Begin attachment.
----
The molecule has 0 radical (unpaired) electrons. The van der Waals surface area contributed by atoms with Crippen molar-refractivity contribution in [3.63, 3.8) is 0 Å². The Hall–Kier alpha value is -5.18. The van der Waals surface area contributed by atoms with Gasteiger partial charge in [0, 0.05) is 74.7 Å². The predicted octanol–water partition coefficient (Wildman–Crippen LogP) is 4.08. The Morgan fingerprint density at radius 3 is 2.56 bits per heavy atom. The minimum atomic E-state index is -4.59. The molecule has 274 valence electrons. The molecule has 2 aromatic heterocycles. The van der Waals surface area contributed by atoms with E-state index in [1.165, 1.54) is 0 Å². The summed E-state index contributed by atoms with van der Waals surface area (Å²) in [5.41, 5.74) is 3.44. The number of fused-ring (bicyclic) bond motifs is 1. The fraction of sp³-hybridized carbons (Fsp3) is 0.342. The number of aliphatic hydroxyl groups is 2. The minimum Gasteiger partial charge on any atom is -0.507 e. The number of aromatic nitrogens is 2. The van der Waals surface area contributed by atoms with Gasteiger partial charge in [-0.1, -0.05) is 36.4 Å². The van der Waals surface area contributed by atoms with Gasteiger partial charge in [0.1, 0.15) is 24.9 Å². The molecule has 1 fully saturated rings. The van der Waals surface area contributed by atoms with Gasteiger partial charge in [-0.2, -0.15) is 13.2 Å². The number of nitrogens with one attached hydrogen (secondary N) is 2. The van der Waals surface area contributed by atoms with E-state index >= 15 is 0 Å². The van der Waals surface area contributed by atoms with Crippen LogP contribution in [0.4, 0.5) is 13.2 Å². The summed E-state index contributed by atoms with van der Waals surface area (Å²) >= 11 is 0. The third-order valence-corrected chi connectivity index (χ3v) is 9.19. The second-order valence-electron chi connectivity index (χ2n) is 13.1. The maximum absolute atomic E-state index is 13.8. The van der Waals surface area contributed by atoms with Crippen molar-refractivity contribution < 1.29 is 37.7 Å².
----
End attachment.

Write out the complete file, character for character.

The molecule has 0 radical (unpaired) electrons. The van der Waals surface area contributed by atoms with Crippen molar-refractivity contribution in [3.63, 3.8) is 0 Å². The Hall–Kier alpha value is -5.18. The van der Waals surface area contributed by atoms with Gasteiger partial charge in [0, 0.05) is 74.7 Å². The predicted octanol–water partition coefficient (Wildman–Crippen LogP) is 4.08. The Morgan fingerprint density at radius 3 is 2.56 bits per heavy atom. The minimum atomic E-state index is -4.59. The molecule has 274 valence electrons. The molecule has 2 aromatic heterocycles. The van der Waals surface area contributed by atoms with E-state index in [1.165, 1.54) is 0 Å². The summed E-state index contributed by atoms with van der Waals surface area (Å²) in [5.41, 5.74) is 3.44. The number of fused-ring (bicyclic) bond motifs is 1. The fraction of sp³-hybridized carbons (Fsp3) is 0.342. The number of aliphatic hydroxyl groups is 2. The minimum Gasteiger partial charge on any atom is -0.507 e. The number of aromatic nitrogens is 2. The van der Waals surface area contributed by atoms with Gasteiger partial charge in [-0.1, -0.05) is 36.4 Å². The van der Waals surface area contributed by atoms with Gasteiger partial charge in [0.1, 0.15) is 24.9 Å². The molecule has 1 fully saturated rings. The van der Waals surface area contributed by atoms with Gasteiger partial charge in [-0.2, -0.15) is 13.2 Å². The number of nitrogens with one attached hydrogen (secondary N) is 2. The van der Waals surface area contributed by atoms with E-state index >= 15 is 0 Å². The van der Waals surface area contributed by atoms with Crippen LogP contribution in [0.4, 0.5) is 13.2 Å². The summed E-state index contributed by atoms with van der Waals surface area (Å²) >= 11 is 0. The third-order valence-corrected chi connectivity index (χ3v) is 9.19. The second-order valence-electron chi connectivity index (χ2n) is 13.1. The maximum absolute atomic E-state index is 13.8. The van der Waals surface area contributed by atoms with Crippen molar-refractivity contribution < 1.29 is 37.7 Å².